Nessus has been a mainstay of vulnerability scanning since the Nessus Project was started by Renaud Deraison in 1998. The Nessus website claims that over 75,000 organizations worldwide use the program.
Nessus is an open source product. In 2002, Deraison and Ron Gula, developer of the Dragon intrusion detection system, set up Tenable Network Security for the purpose of commercializing Nessus and building a suite of comparable products around it.
The result is that Nessus is now closed source, but still available at no cost. Additionally, a Windows version called NeWT (Nessus Windows Technology) is now available. We tested the current version of Nessus.
In its original configuration, nessus is client server-based. The scan engine sits as a server on a Linux computer and you can communicate with it using Linux or Windows clients. The client can be on the server machine or not. NeWT makes a good portable scanner for consultants and engineers that need to manage vulnerabilities on multiple sites.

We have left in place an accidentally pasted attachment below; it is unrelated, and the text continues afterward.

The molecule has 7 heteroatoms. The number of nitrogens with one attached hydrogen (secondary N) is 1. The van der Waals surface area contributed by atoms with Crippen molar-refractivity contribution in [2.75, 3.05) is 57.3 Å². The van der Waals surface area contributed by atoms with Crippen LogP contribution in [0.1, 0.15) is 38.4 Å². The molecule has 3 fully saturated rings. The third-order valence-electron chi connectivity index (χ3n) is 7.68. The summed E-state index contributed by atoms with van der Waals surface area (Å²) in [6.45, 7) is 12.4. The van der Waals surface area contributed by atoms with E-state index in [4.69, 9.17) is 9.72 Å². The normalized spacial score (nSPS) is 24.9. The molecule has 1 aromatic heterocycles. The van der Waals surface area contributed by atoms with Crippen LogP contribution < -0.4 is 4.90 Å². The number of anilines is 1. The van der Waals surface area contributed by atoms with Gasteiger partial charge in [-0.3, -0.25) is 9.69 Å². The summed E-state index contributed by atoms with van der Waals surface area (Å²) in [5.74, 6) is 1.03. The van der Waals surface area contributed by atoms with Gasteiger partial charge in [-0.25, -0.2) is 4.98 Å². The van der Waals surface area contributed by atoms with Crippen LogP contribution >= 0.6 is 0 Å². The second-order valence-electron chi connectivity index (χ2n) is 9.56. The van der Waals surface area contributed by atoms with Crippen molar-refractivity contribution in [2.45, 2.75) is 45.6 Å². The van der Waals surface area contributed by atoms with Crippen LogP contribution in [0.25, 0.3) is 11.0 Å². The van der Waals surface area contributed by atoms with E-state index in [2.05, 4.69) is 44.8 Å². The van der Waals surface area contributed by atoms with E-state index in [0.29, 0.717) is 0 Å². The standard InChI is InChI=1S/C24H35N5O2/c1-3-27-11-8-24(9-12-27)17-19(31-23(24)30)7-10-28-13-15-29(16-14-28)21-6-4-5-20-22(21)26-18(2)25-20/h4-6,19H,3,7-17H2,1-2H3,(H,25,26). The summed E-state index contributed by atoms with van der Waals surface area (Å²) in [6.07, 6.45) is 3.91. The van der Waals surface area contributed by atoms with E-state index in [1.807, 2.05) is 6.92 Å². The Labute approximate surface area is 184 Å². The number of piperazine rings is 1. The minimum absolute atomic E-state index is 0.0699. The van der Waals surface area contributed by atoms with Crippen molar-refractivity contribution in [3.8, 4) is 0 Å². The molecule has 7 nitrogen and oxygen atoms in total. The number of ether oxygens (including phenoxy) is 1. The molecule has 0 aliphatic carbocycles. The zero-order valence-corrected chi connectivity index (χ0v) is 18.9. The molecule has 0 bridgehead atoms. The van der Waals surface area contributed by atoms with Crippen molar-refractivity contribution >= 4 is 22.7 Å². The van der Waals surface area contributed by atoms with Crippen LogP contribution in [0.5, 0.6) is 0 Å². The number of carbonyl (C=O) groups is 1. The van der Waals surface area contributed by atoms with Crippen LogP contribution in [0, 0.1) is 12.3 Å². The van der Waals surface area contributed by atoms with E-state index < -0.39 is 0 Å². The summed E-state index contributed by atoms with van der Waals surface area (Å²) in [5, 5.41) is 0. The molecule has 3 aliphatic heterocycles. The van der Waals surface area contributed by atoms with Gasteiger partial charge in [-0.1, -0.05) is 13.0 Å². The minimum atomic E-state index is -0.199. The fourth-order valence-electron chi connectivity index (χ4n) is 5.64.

Because parts of Nessus are still open source, there is a huge community of developers creating scripts (called “plugins”) for new vulnerabilities as soon as they are discovered. The result is a library of nearly 10,000 plugins. You can get the plugins automatically seven days after they are introduced, or can pay some $1,200 a year to get them immediately.
Nessus is simply a vulnerability scanner, but because of the huge number of plugins, is arguably the most capable scanner available.
And clearly, the price is right, even if you opt for the instant gratification that $1,200 per year buys you. There are no limitations on the number of addresses you can scan and the reporting, although very simple, is excellent for what it is.
One strength of the Nessus/Tenable marriage is that the firm has developed other products that work with Nessus to increase its power and reach. These include a centralized security management console and a log aggregator.
The Nessus documentation is first rate.